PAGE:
The end result of this approach is the film equivalent of plain toast. Dry, uninspiring and in serious need of some seasoning. Some film-makers are so enamored with their subject that they think by simply displaying their lives on the screen they’ll make a great film, but film is such a challenging and dynamic medium that, if you want succeed, you’ll have to bring more to the table. Which is a lesson that the following films definitely learn:
Straight Outta Compton: The Avengers of Biopics
Structurally, Straight Outta Compton is a film that shares more in common with The Avengers than Walk the Line, at least in it’s first half. There is an introduction to each of the heroes, a demonstration of their individual traits and the story of all of them coming together to form a well-balanced team. Since this film has the distinction of focusing on a group of people instead of one person, you get more dynamic character interaction, which is something that most Wikipedia movies ignore in favor of focusing on a singular entity and their struggles.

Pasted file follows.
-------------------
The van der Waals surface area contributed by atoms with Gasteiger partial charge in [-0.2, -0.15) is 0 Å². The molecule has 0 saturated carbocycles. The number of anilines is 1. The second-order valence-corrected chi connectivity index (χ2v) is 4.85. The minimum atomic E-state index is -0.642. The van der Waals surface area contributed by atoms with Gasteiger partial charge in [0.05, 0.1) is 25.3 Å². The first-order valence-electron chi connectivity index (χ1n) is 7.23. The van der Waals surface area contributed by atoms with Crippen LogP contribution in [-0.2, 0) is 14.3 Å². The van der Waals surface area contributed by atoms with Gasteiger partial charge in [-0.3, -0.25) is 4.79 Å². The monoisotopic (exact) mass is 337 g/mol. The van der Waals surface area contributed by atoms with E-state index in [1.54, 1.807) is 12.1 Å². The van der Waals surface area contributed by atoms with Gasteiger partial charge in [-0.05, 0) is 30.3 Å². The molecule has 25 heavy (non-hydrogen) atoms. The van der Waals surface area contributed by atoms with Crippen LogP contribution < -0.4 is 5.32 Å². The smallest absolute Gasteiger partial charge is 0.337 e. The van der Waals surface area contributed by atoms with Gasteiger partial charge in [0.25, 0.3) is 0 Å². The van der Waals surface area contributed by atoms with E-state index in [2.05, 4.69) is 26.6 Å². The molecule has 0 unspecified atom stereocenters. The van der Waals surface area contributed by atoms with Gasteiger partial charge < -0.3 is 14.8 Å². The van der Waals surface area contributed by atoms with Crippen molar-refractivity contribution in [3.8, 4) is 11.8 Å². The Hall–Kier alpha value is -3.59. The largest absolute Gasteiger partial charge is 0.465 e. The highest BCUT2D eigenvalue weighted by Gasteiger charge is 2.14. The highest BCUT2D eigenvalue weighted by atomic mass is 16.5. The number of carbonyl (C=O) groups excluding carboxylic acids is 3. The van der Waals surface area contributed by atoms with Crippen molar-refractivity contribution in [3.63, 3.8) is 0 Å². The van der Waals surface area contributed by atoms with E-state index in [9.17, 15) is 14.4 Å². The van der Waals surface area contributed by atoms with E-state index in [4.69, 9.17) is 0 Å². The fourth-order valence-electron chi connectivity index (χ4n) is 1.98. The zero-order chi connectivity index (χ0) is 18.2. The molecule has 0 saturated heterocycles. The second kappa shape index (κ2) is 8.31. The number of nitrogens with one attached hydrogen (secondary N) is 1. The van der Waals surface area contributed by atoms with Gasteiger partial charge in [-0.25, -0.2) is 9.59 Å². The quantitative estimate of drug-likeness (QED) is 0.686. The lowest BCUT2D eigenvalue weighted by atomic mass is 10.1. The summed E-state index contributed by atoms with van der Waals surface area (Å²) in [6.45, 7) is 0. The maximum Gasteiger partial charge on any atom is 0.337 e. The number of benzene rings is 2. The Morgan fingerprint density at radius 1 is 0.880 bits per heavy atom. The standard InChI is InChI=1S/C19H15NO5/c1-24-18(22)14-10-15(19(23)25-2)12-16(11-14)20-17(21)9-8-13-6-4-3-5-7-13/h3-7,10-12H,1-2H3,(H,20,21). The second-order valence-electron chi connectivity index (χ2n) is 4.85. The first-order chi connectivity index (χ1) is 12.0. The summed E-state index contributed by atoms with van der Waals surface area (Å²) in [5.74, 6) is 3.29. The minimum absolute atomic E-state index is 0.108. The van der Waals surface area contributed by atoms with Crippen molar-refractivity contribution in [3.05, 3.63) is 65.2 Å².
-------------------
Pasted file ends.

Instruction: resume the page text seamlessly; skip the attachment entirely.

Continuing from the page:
There is also the film’s direction. While with Wikipedia movies the director is often too afraid to add their own visual flair to the concoction out of fear that they might overtake their subject or lead actor, with Straight Outta Compton, the grandiose and boisterous nature of N.W.A lends itself naturally to a kinetic energy (overseen by the director F. Gary Grey) that lasts throughout the entire film, especially during the musical sequences, where their music is given new life through experiencing it in a live environment or in the recording process. Instead of simple education, the film strives for excitement and entertainment alongside it, and it’s technical aspects work in concert with the magnetic personalities at the film’s center to accent their accomplishments instead of simply telling them to you.